An anti-riot policeman hits a protester with a baton at a rally against what protesters claim to be U.S. intervention outside the U.S. embassy in Manila July 4, 2011. Filipino and U.S. troops are holding exercises in the Sulu Sea off the western Philippine province of Palawan, which lies near the disputed Spratly Islands. Conflicting territorial claims by several countries over the Spratlys and Paracels are raising tensions in Asia. Besides the Philippines, China, Vietnam, Taiwan, Malaysia and Brunei are claiming the islands as theirs. REUTERS/Romeo Ranoco

A policeman wields a baton against an activist of India's Congress party during a protest in Agartala, located in northeastern Indian state of Tripura July 10. 2011. Police used batons to disperse activists on Sunday protesting against the state's alleged discriminatory policies towards reservation of seats in local medical colleges, local media reported. REUTERS/Jayanta Dey

In the hunt for Malaysia’s endangered wild elephants

Trekking deep in Malaysia’s dense rainforest, a group of wildlife rangers went on a risky mission to locate and capture wild elephants in a bid to preserve the endangered species that are fast dwindling due to the loss of their natural habitat.

I recently joined in the mission of official “elephant hunters” — a 10-day ordeal that took us to the forested land in the southern part of Peninsular Malaysia — and ended up with a wild elephant after missing another.

Rapid clearing of forests to pave the way for oil palm estates have taken a toll on the elephant population in Malaysia’s southern state of Johor. Forest clearance ignored the need for elephant corridors to allow for transmigration and this has given rise to a considerable human-elephant conflict. Elephants have no choice but to destroy the farmers’ valuable crops.

Chasing the floods in Malaysia

A trader closes his flooded shop in the village of Panchor, 200 km (124 miles) south of Kuala Lumpur, February 3, 2011.  REUTERS/Bazuki Muhammad

As I pondered whether to cover the floods that hit southern Malaysia, the first question that came to my mind was “will the floods still be there?”

Nonetheless, I decided to take the risk by driving more than 4 hours to get to the area. I was proven wrong. A villager said “You should have come yesterday.”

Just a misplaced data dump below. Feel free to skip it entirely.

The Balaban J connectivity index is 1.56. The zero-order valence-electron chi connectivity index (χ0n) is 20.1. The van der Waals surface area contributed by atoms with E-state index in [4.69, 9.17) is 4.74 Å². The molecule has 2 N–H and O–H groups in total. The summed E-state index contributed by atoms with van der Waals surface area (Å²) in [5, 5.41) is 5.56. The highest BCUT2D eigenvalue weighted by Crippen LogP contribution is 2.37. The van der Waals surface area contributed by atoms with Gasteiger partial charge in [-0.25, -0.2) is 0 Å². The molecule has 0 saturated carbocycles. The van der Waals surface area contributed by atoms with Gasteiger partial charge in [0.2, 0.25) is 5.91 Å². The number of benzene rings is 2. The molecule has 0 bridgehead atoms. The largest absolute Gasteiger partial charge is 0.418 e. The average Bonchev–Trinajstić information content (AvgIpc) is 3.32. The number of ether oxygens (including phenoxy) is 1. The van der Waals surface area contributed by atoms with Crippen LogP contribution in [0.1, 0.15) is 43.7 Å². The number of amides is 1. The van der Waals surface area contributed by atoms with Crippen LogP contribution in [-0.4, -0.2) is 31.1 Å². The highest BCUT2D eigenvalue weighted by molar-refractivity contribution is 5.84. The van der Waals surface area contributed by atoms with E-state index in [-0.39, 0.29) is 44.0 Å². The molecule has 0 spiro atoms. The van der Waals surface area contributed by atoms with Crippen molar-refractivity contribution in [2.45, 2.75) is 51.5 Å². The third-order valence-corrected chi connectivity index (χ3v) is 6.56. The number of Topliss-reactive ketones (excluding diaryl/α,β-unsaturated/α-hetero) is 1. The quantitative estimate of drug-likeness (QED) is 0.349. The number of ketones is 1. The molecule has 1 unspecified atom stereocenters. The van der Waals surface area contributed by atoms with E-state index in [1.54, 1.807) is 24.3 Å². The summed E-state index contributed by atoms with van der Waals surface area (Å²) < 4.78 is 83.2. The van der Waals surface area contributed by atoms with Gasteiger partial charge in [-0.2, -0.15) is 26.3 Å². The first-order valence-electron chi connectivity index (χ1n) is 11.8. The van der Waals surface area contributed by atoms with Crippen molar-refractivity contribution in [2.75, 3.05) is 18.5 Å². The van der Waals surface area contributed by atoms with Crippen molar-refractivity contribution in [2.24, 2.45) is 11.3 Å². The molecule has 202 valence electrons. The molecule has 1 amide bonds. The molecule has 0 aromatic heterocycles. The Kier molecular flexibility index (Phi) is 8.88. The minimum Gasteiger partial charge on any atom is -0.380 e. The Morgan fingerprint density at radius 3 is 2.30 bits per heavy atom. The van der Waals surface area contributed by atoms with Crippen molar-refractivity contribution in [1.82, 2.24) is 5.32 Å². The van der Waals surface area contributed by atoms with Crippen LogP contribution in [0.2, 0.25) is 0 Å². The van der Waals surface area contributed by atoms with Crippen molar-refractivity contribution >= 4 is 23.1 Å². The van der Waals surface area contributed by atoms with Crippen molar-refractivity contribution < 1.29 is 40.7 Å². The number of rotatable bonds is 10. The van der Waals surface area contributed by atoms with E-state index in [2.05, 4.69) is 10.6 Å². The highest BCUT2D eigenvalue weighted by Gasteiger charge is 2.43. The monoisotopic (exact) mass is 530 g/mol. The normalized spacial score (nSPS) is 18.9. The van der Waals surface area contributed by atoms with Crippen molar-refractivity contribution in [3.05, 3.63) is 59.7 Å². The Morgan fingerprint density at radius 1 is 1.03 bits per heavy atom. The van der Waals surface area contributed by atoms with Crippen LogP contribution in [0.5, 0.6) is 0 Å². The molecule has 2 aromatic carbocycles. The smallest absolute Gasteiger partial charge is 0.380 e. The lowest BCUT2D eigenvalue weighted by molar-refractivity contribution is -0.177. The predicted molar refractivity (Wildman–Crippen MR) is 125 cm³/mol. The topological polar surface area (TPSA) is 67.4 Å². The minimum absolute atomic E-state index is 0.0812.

I grew up in the northeastern part of Malaysia where floods are a common phenomenon. When I was a young child, I enjoyed playing in the floods. Now, faced with the prospect of going home empty handed, I chose to stay put and do my best. Luck was on my side. A speeding ambulance whizzed by and I decided to chase the vehicle.

from Russell Boyce:

Asia – A Week in Pictures February 6, 2011

Cyclone Yasi statistics were impressive, bigger than Katrina that killed more than  1,200 people in 2005, winds of 300 km (186 miles) per hour, more powerful than Cyclone Tracy that hit Darwin in 1974, killing more than  70 people and probably the most powerful in recorded history ever to hit the coast of Australia. The satellite pictures seemed to support all these claims. The expectation of devastation was high. I even began to fret about the claim that the concrete hotel that photographer Tim Wimborne was staying in was actually cyclone-proof. Experts had started to say that  cyclone proof buildings might not be. But Yasi passed and only one poor soul died (asphyxiated in his home by fumes from his own generator), a few homes had their roofs torn off, caravans were swept aside and minimal flooding. The only lasting effect that will hit us all are the increased insurance premiums, devastated banana and sugarcane crops; price rises are promised.

aus combo

(Top left) A hand painted board protects the front window of a cafe in the northern Australian city of Cairns February 2, 2011. Category five Cyclone Yasi, expected to be the most powerful storm to cross Australia's heavily populated east coast in generations, is expected to make landfall late on Wednesday night. Thousands of residents fled their homes and crammed into shelters in northeastern Australia as the cyclone with a 650 km (404 mile) wide front barreled toward the coastline on Wednesday. REUTERS/Tim Wimborne